Once the weather begins to cool off, you are probably thinking about how you’ll make the most of your heating and cooling. After all, HVAC costs can make up a significant piece of your monthly electric bill. To learn new ways to save, some owners look closer at their thermostat. Is there a setting they should use to improve efficiency?
The bulk of thermostats have a ‘Fan’ or ‘Fan On’ setting. But if the fan is on during a regular cycle, what will the fan setting offer for your HVAC system? This guide will help. We’ll review what exactly the fan setting is and how you can use it to cut costs during the summer or winter.
What Is the Fan Setting on My Thermostat?
For most thermostats, the fan setting indicates that the HVAC blower fan stays on. A few furnaces can run at a low level in this setting, but in general heating or cooling isn’t being made. The ‘Auto’ setting, in contrast, will start the fan through a heating or cooling cycle and switch it off after the cycle is over.
There are pros and cons to using the fan setting on your thermostat, and whether you do or don’t will depend on your unique comfort needs.
Advantages to switching to the Fan/On setting:
- You can keep the temperature throughout your home more balanced by permitting the fan to keep circulating air.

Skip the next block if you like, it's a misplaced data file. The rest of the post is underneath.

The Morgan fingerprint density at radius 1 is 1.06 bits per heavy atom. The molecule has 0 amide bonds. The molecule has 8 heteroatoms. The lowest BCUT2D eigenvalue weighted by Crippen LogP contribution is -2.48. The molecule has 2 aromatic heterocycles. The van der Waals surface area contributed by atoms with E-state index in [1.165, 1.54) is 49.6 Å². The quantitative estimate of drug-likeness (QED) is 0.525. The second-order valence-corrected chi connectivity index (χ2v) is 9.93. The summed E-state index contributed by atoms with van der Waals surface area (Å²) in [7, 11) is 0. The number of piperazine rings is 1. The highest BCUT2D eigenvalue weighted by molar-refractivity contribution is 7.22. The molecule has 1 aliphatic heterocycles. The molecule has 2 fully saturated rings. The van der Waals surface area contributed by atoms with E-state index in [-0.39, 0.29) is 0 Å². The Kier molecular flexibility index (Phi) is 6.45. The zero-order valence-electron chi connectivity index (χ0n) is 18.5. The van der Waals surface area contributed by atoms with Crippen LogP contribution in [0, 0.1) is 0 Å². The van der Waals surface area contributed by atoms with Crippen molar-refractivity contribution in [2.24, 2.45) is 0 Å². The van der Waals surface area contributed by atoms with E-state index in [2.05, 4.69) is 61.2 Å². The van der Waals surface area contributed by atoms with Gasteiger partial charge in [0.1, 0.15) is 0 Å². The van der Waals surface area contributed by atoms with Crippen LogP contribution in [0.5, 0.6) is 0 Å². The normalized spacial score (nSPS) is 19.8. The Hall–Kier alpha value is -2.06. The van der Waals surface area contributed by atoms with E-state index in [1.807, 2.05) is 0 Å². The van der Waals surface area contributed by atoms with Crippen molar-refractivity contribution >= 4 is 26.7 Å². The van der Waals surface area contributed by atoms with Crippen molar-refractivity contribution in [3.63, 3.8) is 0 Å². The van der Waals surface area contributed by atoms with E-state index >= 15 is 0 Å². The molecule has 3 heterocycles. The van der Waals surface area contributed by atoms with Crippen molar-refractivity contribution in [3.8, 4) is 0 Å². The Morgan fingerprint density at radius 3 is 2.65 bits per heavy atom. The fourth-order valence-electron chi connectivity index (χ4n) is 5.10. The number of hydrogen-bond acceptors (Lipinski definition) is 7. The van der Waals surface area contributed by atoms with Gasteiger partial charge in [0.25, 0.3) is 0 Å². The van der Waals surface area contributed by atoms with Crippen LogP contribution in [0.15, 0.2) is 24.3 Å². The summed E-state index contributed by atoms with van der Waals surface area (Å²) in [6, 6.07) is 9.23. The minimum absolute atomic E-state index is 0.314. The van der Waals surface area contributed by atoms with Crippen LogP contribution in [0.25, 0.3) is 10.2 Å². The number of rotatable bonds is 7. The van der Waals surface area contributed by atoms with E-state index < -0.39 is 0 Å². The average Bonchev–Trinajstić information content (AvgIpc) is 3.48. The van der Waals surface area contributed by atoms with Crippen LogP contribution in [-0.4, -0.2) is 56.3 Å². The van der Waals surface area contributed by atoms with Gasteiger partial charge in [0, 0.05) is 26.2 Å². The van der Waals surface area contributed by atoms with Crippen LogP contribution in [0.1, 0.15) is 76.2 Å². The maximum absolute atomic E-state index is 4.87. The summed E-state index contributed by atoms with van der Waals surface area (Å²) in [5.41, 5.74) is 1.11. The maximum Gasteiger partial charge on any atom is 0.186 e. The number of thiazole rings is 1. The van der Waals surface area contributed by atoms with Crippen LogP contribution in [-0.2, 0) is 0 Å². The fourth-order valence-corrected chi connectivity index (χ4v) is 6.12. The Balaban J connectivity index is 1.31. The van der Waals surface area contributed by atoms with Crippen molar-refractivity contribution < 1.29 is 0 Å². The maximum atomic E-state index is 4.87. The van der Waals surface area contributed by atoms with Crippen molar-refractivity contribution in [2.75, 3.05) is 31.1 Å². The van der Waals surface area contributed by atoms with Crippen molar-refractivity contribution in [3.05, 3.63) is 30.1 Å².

- Indoor air quality should improve since steady airflow will keep forcing airborne contaminants through the air filter.
- Fewer start-stop cycles for the HVAC fan helps extend its life span. Since the air handler is usually a component of the furnace, this means you might avoid needing furnace repair.
Disadvantages to utilizing the Fan/On setting:
- A nonstop fan will likely add to your energy costs slightly.
- Continuous airflow can clog your air filter in a shorter amount of time, increasing the frequency you’ll need to replace it.
Should My Thermostat Be on Fan or Auto in Summer/Winter
During the summer, warm air will sometimes linger in unfinished spaces such as the attic or an attached garage. If you keep the fan running, your HVAC system can pull this warm air into the rest of your home, pushing the HVAC system to work more to preserve the set temperature. In severe heat, this may result in needing AC repair more often as wear and tear grows.
The reverse can occur during the winter. Cooler spaces such as a basement will hold onto cooler air, which can eventually make its way into the rest of your home. Leaving the fan setting on may pull more cold air upward, increasing the amount of heating you need to remain warm.
If you’re still trying to determine if you should switch to the fan/on setting, don’t forget that every home and family’s comfort needs are not the same. Leaving the HVAC system’s fan on could be best for you if:
Someone in your household has allergies. Allergies and other respiratory conditions can be tough on the family. Leaving the fan on should help to improve indoor air quality, helping your family breathe easier.
Your home experiences hot and cold spots. Many homes deal with difficult hot and cold spots that quickly return to a temperature different from the rest of the house. The fan setting might help lessen these changes by constantly refreshing each room’s airflow.